B2B Sales Enablement: Your Game Plan to Repeatable High Growth
“Failing to prepare is preparing to fail.” These sage words from John Robert Wooden, who won 620 games in 27 seasons as the legendary men’s head basketball coach of the University of California, Los Angeles (UCLA). I know, I am dating myself. So, what does this “Woodenism” (famous insightful quotes from the “Wizard of Westwood”) have to do with sales enablement?
This Woodenism was part of the philosophy that helped Coach Wooden win. Not only did his teams win 620 games, they won 10 NCAA titles during his last 12 seasons. It is that consistency that Wooden became famous for and it is why you should be interested in sales enablement.
What is B2B Sales Enablement?
According to Gartner, “Sales enablement is the activities, systems, processes, and information that support and promote knowledge-based sales interactions with client and prospects.
Forrester defines sales enablement as “A strategic, ongoing process that equips employees with the ability to consistently have a valuable conversation with the right set of customer stakeholders at each stage of the customer’s journey.
I like TOPO’s definition of sales enablement, “Sales enablement is the process of providing the sales organization with information, content, and tools that help sales people sell more effectively. The foundation of sales enablement is to provide sales people with what they need to successfully engage the buyer throughout the buying process. It allows a large number of sales people to achieve quota in a scalable, predictable, and repeatable fashion.”
Sounds similar to Coach Wooden’s outcomes, huh?
Predictable. Repeatable. Scalable. What is not to like?
More Than Just “Sales” Enablement
To be truly effective, this process requires ownership from both the sales and marketing teams. Marketing drives content while Sales focuses on communication and engagement.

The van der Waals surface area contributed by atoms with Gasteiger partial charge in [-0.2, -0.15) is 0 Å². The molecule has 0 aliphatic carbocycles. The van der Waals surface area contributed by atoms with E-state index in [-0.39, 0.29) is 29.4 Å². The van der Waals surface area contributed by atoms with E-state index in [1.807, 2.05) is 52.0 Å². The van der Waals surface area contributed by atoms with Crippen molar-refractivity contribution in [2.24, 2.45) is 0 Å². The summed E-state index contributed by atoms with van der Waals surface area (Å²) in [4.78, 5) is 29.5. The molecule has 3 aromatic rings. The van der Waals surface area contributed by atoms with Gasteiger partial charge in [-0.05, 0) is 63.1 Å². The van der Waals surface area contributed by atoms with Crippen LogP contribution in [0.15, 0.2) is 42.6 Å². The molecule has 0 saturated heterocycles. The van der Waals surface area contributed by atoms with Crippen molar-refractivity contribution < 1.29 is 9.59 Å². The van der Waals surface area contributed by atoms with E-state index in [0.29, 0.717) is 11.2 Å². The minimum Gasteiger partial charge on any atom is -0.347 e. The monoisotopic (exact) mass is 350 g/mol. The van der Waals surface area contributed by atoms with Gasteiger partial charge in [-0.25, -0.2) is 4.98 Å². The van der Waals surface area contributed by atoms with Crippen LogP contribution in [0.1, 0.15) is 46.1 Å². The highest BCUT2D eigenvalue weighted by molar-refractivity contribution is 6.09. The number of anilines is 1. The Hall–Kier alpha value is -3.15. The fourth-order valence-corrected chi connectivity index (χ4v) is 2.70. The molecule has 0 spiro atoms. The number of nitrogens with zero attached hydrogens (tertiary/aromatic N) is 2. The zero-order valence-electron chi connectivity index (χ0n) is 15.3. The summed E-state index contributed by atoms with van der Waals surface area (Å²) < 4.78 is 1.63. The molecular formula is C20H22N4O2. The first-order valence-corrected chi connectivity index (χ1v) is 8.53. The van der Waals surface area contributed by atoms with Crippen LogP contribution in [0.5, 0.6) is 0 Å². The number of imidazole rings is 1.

But you also have to look at sales enablement beyond the impact on sales and marketing. You need to see the additional benefits to sellers and buyers.
On the seller side, the sales enablement process can play a big role in:
- Recruiting and On-boarding: Again, it is all about predictability. Ensure that you are getting top talent by keeping the interview process consistent with reusable documentation. Also, provide repeatable on-boarding to get that top talent up-to-speed as soon as possible with content, training, resources, and more.
- Continuous Training: Provide training that can be measured. Offer best practices from the industry or from sales leaders. Enable sellers to learn new technologies or sales strategies.
- Performance Assessments: Have ways for sellers and managers to tweak performance without being too disruptive. Offer seamless feedback processes.
- Coaching: Put sellers in a position where they feel comfortable taking advantage of coaching through videos, webinars, and documentation.
On the buyer side, the sales enablement process helps:
- Ensure that the sales process maps to the buyer journey for better engagement
- Personalize and customize content and communications to specific buyer personas to build relationship and trust
- Give buyers a way to provide communication and feedback that can be leveraged by various individuals or departments for faster response or resolution
Why B2B Sales Enablement?